When you buy mutual fund units, you can choose between getting your units in a statement of account (SOA) or in your demat account. Both forms are digitized; there are no paper certificates. But the demat units are held in your demat account with your depository participant (DP). Which one should you go for?
Buying on stock exchanges
In December 2009, when mutual funds first started being made available on stock exchanges, thanks to a ruling by the Securities and Exchange Board of India’s (Sebi), units were available only in demat format if you bought them from stock exchanges. But since the demand for demat units was low, Sebi eventually allowed investors to buy units in SOA format too, from exchanges.
Buying mutual fund units in the demat mode makes sense if you buy exchange-traded funds (ETFs) frequently. Since ETFs can only be bought and sold on stock exchanges, having a demat account is a must.
Transmission of mutual fund units (say, transfer of mutual fund units to a legal heir of a deceased unitholder) is easier with demat units. All the legal heir needs to do is open a new demat account in her name, submit the death certificate and a copy of the deceased unitholder’s Will and other required documents, and get the units transferred to the new demat account. If you hold units in SOA format, you would need to submit the documents to as many registrar and transfer agents (RTAs) and handle your various funds’ back office operations.
Where SOA scores over demat
Till about a year or so back, liquid funds were not available on stock exchanges through the demat mode. Now, liquid funds are available in demat mode, but you cannot buy and sell the units in a single day. Many large investors park money in a liquid fund for overnight duration only. If you buy liquid funds before 2pm, you get the day before’s net asset value. And if you sell the same units before 3pm on the same day, you will get money the next day, at previous day’s (today’s) net asset value. In the demat mode, the crediting of units and the subsequent debiting of units takes time since it happens at the depository participant’s end.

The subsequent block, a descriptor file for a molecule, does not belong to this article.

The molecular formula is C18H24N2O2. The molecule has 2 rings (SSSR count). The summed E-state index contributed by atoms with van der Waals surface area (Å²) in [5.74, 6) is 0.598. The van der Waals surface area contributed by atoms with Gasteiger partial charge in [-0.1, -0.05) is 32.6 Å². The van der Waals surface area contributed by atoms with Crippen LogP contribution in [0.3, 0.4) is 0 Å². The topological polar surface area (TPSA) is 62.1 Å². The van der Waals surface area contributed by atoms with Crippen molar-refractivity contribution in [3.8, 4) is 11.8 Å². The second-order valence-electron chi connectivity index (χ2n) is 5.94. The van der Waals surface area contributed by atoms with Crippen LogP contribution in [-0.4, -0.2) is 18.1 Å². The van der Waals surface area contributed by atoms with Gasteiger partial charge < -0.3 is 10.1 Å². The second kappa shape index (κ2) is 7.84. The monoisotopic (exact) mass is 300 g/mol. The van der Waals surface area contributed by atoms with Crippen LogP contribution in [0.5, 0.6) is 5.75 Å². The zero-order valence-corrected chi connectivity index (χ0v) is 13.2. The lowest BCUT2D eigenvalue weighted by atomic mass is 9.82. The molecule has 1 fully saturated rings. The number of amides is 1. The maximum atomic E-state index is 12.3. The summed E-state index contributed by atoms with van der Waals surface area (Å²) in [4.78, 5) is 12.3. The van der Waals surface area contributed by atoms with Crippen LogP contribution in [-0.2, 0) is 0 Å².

You can, however, buy a liquid fund in an SOA format on the stock exchange and then buy and sell the same day in the SOA format.
The operation is tedious for demat holdings, as units and money go through the stock broker’s pool account. The broker has to reconcile the accounts on a daily basis to segregate investors’ units and monies on a daily basis.
The delay and difficulty in reconciling the books on a daily basis is also the reason why daily dividend plans of liquid funds are also not available in demat mode. There is no such problem if you hold units in SOA format.
If you hold units in demat, you also cannot do a systematic transfer plan. Some brokers (on their own) offer systematic withdrawal plan, but not everyone. Systematic investment plans (SIP) and switches (between schemes of same fund house), though, are permitted in demat holdings.
Earlier, buying mutual fund units in demat form used to make sense if you already had a demat account and bought and sold equity shares of companies, as also bonds and non-convertible debentures. In that case, your demat account statement offered a consolidated view of all holdings. But from 2015, you get a consolidated account statement (CAS) for all your securities holdings, including mutual funds, irrespective of whether the latter are dematerialised or not.
An alternative to the liquid fund’s demat holding conundrum is a liquid exchange-traded fund. Here, you can avail daily dividend plans and buy and sell the same day.